PC Priority: Security Drives Move To Thin Clients And Macs

IT security is ranked as a top priority by 82% of the business-technology managers InformationWeek Research surveyed, more than any other key business concern.



OUTLOOK 2005Year after year, respondents to InformationWeek Research's Outlook survey, part of our quarterly Priorities series, place PCs among the top technologies on their organizations' planned-project lists. 2005 is no exception, with 79% of business-technology managers--more than any other category--considering PCs a top technology priority.

That isn't surprising; most companies have programs to upgrade and replace PCs at regular intervals. Xerox Corp. refreshes employees' PCs every three years, meaning about 10,000 employees get new laptops or desktops each year. But in 2005, unlike the recent past, the $15.7 billion-a-year copier manufacturer and business-consulting company will adopt thin clients, moving many key applications, such as those supporting sales and service personnel, to servers from desktops and laptops. Centralizing software will reduce support costs.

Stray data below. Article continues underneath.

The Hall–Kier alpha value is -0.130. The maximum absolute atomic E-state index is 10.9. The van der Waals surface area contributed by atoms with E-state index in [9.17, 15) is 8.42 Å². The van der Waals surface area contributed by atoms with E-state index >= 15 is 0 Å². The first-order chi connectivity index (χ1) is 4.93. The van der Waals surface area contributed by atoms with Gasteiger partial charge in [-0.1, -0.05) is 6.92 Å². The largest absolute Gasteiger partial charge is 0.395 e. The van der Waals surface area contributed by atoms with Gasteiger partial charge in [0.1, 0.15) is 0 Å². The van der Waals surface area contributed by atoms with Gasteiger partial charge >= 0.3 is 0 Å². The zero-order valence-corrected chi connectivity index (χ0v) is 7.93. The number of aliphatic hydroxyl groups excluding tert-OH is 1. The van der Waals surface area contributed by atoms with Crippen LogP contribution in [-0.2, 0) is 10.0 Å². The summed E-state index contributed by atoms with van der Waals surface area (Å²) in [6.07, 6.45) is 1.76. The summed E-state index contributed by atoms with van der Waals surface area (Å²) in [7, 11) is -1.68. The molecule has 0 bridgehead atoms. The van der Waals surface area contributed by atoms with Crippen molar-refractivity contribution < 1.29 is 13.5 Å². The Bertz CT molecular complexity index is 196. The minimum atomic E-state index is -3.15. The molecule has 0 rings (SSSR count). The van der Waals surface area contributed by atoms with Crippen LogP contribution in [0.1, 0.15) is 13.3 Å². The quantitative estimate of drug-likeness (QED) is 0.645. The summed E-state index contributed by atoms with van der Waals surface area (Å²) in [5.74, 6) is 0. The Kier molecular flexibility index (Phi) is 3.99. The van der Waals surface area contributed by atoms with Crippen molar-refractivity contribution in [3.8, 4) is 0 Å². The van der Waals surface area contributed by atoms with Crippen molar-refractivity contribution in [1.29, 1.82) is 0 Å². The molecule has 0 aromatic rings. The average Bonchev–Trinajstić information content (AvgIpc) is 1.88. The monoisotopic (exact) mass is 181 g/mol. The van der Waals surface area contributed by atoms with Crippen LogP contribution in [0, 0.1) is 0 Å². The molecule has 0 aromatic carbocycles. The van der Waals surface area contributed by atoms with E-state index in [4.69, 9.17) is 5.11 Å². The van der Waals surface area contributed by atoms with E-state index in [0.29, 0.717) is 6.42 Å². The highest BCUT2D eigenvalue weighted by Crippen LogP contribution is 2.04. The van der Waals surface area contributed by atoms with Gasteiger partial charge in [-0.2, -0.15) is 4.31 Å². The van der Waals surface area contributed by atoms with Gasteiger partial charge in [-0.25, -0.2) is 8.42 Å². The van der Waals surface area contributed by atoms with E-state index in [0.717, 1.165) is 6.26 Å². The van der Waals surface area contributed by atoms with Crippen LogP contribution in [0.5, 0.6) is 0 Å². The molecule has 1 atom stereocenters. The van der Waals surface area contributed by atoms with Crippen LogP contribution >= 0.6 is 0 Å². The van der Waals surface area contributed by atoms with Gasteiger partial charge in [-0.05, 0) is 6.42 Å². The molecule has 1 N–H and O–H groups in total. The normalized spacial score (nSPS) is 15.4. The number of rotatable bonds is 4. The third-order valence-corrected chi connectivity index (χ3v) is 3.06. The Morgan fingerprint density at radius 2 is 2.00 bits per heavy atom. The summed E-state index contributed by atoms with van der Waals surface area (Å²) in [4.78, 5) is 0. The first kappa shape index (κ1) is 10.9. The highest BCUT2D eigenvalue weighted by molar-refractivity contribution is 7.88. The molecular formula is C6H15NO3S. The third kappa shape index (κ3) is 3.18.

"We're trying to be more efficient and want to do more with less money," says Janice Malaszenko, VP and chief technology officer for information management strategy, architecture, and standards at Xerox.

And by placing key applications on centralized servers, Malaszenko says, Xerox will have better security, because apps aren't scattered among tens of thousands of client devices.

Indeed, IT security is ranked as a top business priority by 82% of the business-technology managers we surveyed, more than any other key business concern. Kelvin Lambright, CFO at Dentech Corp., a small, privately held maker of dental-office chairs, stools, lights, and fixtures, believes his company's Windows-based PCs are too vulnerable to attack. About 200 to 300 times a day, hackers try to infiltrate Dentech's IT system, and Lambright--who doubles as the company's IT chief--has had enough. Late last year, Dentech migrated its four top officers to Apple Computer laptops from PCs, and this year the company will consider making a similar move for the 60 other employees using Windows PCs. "I've had a Mac for three months and haven't had one [hacking] attempt," he says. (For more about companies' 2005 plans for security, see story, "Keep The Focus On Risk.")

The learning curve was minimal, since the company uses Windows Office Suite, which has a Mac version. Dentech's Apples also run Virtual Windows, a software package that allows the Mac to run the client portion of its Windows-based Software 21 enterprise-resource-planning system.

Return to main story, "Outlook 2005: A Strong Foundation"

Illustration by Brad Yeo

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